In May my partner Alex and I went for an overnight hike near the Elk Lakes in eastern B.C.’s Kootenay Mountains. Although the snowfall this winter had been significantly less than the feet upon feet that usually dowses the area in powder, the path we walked was still covered in snow. We stuck to the sides, often walking past and under small trees and bushes. About two hours into the hike, we stopped for a break. I placed my hand on Alex’s neck and instantly recoiled as I felt something out of place on his skin. A tick.
I quickly flicked it onto the ground, and we kept on. Over the course of the two days, Alex found nine ticks on his clothes as we hiked. Waking up in our tent, we even found one nestled into my sleeping bag, a freeloader sneakily invading my down cocoon. As we hiked back to the car the next day and continued to find ticks climbing up Alex’s bright purple hiking pants, we marvelled that they were all over him and none were crawling on me.
Back at home in Fernie that evening, a stressful situation presented itself, and I habitually ran my hands through my hair. I stopped when I felt an unusual bump at the base of my skull, where a tick had burrowed into my head. Alex took a quick look and confirmed that the tick’s head was lodged in mine, and his little back legs were squirming. After a quick trip to the ER where an excited young nurse exclaimed that I was her “first tick,” the little guy was extracted from my head with tweezers and placed into a plastic container for the remainder of his days. I named him Stu.
The idea of a small, multi-legged creature nestling into your skin, bringing along with it the threat of paralysis and disease is unpleasant at the least. With many conflicting messages about the dangers of ticks and differing opinions on the validity of Lyme Disease, what should we know about ticks in this region?
The reason ticks bite animals and humans is because they need to use the blood as protein for their egg development. The Western Black-legged Tick is found on Vancouver Island, and the red and black females and smaller black males attach themselves to humans, deer, cats and dogs. This kind of tick won’t cause paralysis, but it does carry the micro-organism that causes Lyme Disease. Surprisingly, less than one per cent of ticks tested in B.C. carry this bacteria. While the chance of ticks transmitting Lyme Disease to humans is very small, the disease can be very serious.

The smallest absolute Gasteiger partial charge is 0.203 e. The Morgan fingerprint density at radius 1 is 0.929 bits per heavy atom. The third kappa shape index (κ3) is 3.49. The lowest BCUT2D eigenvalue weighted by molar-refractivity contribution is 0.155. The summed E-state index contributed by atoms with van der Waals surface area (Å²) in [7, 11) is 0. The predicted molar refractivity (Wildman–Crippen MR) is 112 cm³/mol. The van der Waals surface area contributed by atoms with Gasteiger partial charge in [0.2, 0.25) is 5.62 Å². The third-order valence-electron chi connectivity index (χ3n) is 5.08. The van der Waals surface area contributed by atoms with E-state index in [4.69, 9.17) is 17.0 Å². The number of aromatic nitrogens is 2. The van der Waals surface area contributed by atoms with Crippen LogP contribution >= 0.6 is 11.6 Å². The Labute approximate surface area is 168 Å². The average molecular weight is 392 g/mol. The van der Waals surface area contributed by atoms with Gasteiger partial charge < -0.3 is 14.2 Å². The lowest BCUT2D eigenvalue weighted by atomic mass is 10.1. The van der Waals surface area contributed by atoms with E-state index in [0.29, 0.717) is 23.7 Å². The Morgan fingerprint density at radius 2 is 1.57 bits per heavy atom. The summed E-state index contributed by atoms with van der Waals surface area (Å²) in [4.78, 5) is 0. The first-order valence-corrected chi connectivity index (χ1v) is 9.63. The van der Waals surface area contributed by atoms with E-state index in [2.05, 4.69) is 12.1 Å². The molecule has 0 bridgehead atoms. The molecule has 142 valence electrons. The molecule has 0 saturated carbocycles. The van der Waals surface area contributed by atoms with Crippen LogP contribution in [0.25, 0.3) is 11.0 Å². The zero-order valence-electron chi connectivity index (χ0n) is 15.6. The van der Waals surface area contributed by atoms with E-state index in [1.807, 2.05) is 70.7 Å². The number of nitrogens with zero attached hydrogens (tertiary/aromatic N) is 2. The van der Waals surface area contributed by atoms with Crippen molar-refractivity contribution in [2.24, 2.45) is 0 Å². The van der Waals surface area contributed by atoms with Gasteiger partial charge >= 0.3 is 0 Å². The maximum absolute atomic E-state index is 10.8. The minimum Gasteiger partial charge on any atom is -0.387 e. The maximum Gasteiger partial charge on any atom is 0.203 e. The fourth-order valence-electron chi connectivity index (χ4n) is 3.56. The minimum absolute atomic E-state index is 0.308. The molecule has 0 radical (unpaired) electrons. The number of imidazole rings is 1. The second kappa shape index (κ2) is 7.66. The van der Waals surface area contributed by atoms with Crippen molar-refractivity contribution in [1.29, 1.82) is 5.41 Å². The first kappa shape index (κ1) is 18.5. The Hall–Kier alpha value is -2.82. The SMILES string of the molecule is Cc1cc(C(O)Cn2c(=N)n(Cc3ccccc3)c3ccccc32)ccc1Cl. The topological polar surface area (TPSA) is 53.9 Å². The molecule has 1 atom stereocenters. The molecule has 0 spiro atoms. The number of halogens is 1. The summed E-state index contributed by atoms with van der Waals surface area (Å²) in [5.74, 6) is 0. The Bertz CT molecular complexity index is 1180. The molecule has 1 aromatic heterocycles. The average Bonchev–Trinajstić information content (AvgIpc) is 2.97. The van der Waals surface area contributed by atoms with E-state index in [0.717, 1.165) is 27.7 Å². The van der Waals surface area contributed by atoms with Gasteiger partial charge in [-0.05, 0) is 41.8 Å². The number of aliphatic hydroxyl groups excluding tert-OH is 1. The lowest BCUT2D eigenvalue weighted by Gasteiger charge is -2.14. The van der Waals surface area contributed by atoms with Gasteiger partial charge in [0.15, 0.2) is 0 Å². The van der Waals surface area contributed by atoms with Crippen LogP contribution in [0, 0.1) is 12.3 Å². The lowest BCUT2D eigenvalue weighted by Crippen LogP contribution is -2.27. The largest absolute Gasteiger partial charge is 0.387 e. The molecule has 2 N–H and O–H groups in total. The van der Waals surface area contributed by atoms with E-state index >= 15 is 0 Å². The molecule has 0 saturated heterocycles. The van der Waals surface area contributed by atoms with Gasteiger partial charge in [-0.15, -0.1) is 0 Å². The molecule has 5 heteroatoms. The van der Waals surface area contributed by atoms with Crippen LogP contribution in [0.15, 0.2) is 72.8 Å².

While tick folklore says that ticks jump onto their prey, they actually attach to humans and animals as they pass by, they burrow part way into the skin, bite, draw blood and then fall off. When removing a tick, the most important thing is that you get all of it out, especially the mouth. The best way to remove them is to use tweezers or fingers, and pull slowly and gently without twisting. If you are unsure of your ability to do so, going to a doctor as soon as possible is a good idea.
About 70-80 per cent of people will develop a skin rash where they were bitten by a tick. The rash will grow in area over a few days, and can be as large as 30 cm, and sometimes forms a bull’s-eye. Other symptoms after being bitten by a tick that can be cause for concern are a fever, headache, muscle pain, paralysis and fatigue. Lyme Disease can become very serious if it is not diagnosed or treated, and complications can range from arthritis to neurological problems. Lyme Disease is in some ways a controversial diagnosis, and some doctors do not recognize it.
The Canadian Lyme Disease Foundation says on their website that Lyme victims are often misdiagnosed with other illnesses, and when they are eventually diagnosed correctly, it can be hard to verify because accurate testing is not available in Canada. They go on to explain that some doctors will diagnose a patient with Lyme Disease if they have the bully’s-eye rash, while others want a confirmed blood test before they will begin to treat. However, there are no commercially available blood tests in Canada. There are two antibody tests that can be done as well. Those with Lyme Disease are often misdiagnosed with diseases like chronic fatigue, MS, ALS, Alzheimer’s, and Colitis.
While the risks of contracting Lyme Disease are low, it is important to be informed about the symptoms and know how to proactively protect yourself. Try to walk on cleared trails (i.e. avoid what Alex and I did!), tuck in shirts, pants, and thoroughly check body including scalp both during an outing and after you return. And remember, hiking is fun, but returning with a new friend feeding on your head is not.